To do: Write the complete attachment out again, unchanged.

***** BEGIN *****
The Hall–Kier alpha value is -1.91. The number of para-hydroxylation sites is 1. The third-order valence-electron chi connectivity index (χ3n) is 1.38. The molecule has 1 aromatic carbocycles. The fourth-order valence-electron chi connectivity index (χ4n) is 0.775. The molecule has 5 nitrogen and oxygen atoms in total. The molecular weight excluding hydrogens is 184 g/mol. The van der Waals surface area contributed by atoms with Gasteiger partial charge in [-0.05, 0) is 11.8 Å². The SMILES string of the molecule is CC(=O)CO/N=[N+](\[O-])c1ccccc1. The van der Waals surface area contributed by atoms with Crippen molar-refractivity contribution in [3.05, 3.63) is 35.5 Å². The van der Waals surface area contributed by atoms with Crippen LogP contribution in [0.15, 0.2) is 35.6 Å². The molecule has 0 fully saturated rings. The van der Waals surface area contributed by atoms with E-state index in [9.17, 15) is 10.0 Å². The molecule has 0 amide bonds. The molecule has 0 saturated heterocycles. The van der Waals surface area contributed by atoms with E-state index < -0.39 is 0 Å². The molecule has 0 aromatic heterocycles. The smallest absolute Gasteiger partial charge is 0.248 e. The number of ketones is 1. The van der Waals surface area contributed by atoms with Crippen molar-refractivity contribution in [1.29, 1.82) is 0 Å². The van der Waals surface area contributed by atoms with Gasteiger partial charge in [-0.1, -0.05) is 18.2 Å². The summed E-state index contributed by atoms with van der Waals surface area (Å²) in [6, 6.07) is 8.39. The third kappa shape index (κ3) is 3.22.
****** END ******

The Hall–Kier alpha value is -1.91. The number of para-hydroxylation sites is 1. The third-order valence-electron chi connectivity index (χ3n) is 1.38. The molecule has 1 aromatic carbocycles. The fourth-order valence-electron chi connectivity index (χ4n) is 0.775. The molecule has 5 nitrogen and oxygen atoms in total. The molecular weight excluding hydrogens is 184 g/mol. The van der Waals surface area contributed by atoms with Gasteiger partial charge in [-0.05, 0) is 11.8 Å². The SMILES string of the molecule is CC(=O)CO/N=[N+](\[O-])c1ccccc1. The van der Waals surface area contributed by atoms with Crippen molar-refractivity contribution in [3.05, 3.63) is 35.5 Å². The van der Waals surface area contributed by atoms with Crippen LogP contribution in [0.15, 0.2) is 35.6 Å². The molecule has 0 fully saturated rings. The van der Waals surface area contributed by atoms with E-state index in [9.17, 15) is 10.0 Å². The molecule has 0 amide bonds. The molecule has 0 saturated heterocycles. The van der Waals surface area contributed by atoms with E-state index < -0.39 is 0 Å². The molecule has 0 aromatic heterocycles. The smallest absolute Gasteiger partial charge is 0.248 e. The number of ketones is 1. The van der Waals surface area contributed by atoms with Crippen molar-refractivity contribution in [1.29, 1.82) is 0 Å². The van der Waals surface area contributed by atoms with Gasteiger partial charge in [-0.1, -0.05) is 18.2 Å². The summed E-state index contributed by atoms with van der Waals surface area (Å²) in [6, 6.07) is 8.39. The third kappa shape index (κ3) is 3.22.